3.2.2020 – A day in the life of a pastry chef

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It’s 9.13pm and I’m lying in bed writing this in the pitch black, because guess what? I’m tired again! I promise to think of more thought provoking content soon, then telling you how tried I am all the time, but your girl has got to stay real.

In a previous post, I explained to you what it meant to do an ‘opening shift’ as a pastry chef at Ottolenghi, which is what I’m waking up at 4.30 for tomorrow. Today however, I started at 7, which is neither an opening shift or a closing shift, but basically everything else in between. I feel like sometimes an opening shift is less hard felt than a 7 shift; because I live too far away to be able to travel to work on public transport for 5.30, I ‘have’ to get an uber every time I open, so at least it takes the stress out of commuting and allows me a few more minutes in bed. However unfortunately after that, the trains start running and I can’t use uber as an excuse to be lazy, which means getting up at 5.30 to be out the house for 5.45, a walk, train and bus later and I’m hopefully at work for 6.45.

7: As soon as you arrive, you start preparing the morning pots for our early morning takeaway breakfast customers. This involved piping out yoghurt into pots, and topping our butcher meusli pots with various additions. You then move onto the fruit salad, which is also mainly for takeaway customers, all of which need to be up in the shop by 8, for when it opens. Should we have any breakfast catering orders, this is also usually your responsibility as soon as you come in.

8: Once the doors are open, we are pushing to get all the cakes decorated and up on the display. The 7 shift works on the smaller mixer, and subsequently deals with the decoration for all the cakes that have cream icing; my favourite kind of icing to decorate with, and to taste. Today for example, I made the icing for and decorated: 2 carrot cakes, 2 chocolate fondant cakes, 14 spiced date cakes and white chocolate roulade (pictured).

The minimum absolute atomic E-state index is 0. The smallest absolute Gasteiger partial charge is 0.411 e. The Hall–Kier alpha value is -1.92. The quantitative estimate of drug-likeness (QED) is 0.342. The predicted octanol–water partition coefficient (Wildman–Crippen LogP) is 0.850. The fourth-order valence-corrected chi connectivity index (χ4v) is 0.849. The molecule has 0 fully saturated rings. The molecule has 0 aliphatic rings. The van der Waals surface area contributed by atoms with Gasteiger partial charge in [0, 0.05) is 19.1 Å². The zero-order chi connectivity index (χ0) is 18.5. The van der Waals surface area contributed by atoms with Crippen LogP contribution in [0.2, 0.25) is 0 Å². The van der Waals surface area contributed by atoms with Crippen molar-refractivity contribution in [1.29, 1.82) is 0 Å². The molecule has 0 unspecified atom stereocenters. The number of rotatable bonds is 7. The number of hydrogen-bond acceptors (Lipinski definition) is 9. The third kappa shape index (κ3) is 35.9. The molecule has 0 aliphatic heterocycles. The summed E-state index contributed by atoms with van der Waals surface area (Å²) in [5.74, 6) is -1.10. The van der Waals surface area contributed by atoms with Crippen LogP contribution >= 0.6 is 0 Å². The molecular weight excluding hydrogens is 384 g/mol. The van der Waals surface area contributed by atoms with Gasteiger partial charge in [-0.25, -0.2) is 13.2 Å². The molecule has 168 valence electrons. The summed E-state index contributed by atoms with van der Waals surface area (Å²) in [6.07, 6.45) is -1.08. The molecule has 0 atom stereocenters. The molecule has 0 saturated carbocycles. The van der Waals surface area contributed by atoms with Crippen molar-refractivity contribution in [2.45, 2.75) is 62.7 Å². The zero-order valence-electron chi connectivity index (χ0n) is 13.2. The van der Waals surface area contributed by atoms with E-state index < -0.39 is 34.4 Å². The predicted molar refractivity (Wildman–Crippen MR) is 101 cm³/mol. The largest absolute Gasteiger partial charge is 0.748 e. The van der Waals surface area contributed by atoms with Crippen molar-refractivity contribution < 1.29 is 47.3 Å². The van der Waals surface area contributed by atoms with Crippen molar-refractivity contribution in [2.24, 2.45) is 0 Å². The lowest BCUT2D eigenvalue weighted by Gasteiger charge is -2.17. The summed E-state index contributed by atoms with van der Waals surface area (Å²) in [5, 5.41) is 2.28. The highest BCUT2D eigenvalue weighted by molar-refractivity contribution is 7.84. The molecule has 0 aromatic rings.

9.30: When there are three pastry chefs working, we aim to have the display complete by 9.30 to be able to crack on with the prep list for the day. You can refer to my previous post on opening, for a better description of what this is! There tends to be a greater amount of smaller mixer jobs as opposed to the big mixer, which is what you use when you open, because the quantities in the smaller mixer are less and therefore take less time to make, pipe out, and bake. On an average day, you could end up with 4/5 batches of around 24 cakes in one day, plus a few adhoc jobs. Today was a little different for us, as we have a huge catering order going out tomorrow, and so I was responsible for making, piping and baking 200 mini chocolate tahini tarts. I really enjoy the finer touches when it comes to baking and so I very much enjoyed this task.

12: Today wasn’t so much of a busy day, it seems Belgravia are still in January mode and are reluctant to leave their humble abodes. However this does mean that we got a lunch break today which was a nice treat.

12.15: After lunch, I made orange chiffon cakes, a beautifully light sponge, using egg whites as the main raising agent. These cakes are so elegant once decorated, and are one of our best sellers in the shop!

1: Once I had finished those, because the day was particularly quiet, I began to do household tasks such as beaten up our recipes and deep clean a few areas, before I leisurely headed home at 3!

So why are you so tired? It never seems to be a pattern I can grasp so I go with the flow, and when an early night calls, I jump on the occasion willingly.

Hope you enjoyed learning about the 7’o clock shift role! Only one more shift to explain to you now before you know all about a day in the life of a pastry chef at Ottolenghi.

Goodnight!

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